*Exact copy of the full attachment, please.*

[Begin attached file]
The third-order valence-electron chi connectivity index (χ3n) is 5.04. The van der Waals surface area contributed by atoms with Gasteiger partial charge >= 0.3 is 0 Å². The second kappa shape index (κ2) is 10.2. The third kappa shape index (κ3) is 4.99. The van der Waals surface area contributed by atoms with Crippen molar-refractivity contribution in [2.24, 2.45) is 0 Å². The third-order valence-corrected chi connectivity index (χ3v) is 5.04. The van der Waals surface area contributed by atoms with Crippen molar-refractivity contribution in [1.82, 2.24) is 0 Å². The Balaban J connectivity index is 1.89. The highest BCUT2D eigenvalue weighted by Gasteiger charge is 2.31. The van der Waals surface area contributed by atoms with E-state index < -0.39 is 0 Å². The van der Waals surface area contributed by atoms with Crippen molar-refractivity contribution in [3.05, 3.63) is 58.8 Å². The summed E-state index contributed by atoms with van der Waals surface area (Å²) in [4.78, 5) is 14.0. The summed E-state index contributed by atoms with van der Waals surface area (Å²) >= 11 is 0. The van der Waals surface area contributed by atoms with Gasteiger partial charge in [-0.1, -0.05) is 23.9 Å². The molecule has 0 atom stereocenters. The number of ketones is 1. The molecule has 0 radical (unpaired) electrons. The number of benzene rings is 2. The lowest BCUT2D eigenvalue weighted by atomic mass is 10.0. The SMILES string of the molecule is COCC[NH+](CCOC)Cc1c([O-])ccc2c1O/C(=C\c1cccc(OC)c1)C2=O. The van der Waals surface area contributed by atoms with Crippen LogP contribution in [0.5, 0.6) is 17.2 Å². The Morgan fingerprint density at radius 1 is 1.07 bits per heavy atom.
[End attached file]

The third-order valence-electron chi connectivity index (χ3n) is 5.04. The van der Waals surface area contributed by atoms with Gasteiger partial charge >= 0.3 is 0 Å². The second kappa shape index (κ2) is 10.2. The third kappa shape index (κ3) is 4.99. The van der Waals surface area contributed by atoms with Crippen molar-refractivity contribution in [2.24, 2.45) is 0 Å². The third-order valence-corrected chi connectivity index (χ3v) is 5.04. The van der Waals surface area contributed by atoms with Crippen molar-refractivity contribution in [1.82, 2.24) is 0 Å². The Balaban J connectivity index is 1.89. The highest BCUT2D eigenvalue weighted by Gasteiger charge is 2.31. The van der Waals surface area contributed by atoms with E-state index < -0.39 is 0 Å². The van der Waals surface area contributed by atoms with Crippen molar-refractivity contribution in [3.05, 3.63) is 58.8 Å². The summed E-state index contributed by atoms with van der Waals surface area (Å²) in [4.78, 5) is 14.0. The summed E-state index contributed by atoms with van der Waals surface area (Å²) >= 11 is 0. The van der Waals surface area contributed by atoms with Gasteiger partial charge in [-0.1, -0.05) is 23.9 Å². The molecule has 0 atom stereocenters. The number of ketones is 1. The molecule has 0 radical (unpaired) electrons. The number of benzene rings is 2. The lowest BCUT2D eigenvalue weighted by atomic mass is 10.0. The SMILES string of the molecule is COCC[NH+](CCOC)Cc1c([O-])ccc2c1O/C(=C\c1cccc(OC)c1)C2=O. The van der Waals surface area contributed by atoms with Crippen LogP contribution in [0.5, 0.6) is 17.2 Å². The Morgan fingerprint density at radius 1 is 1.07 bits per heavy atom.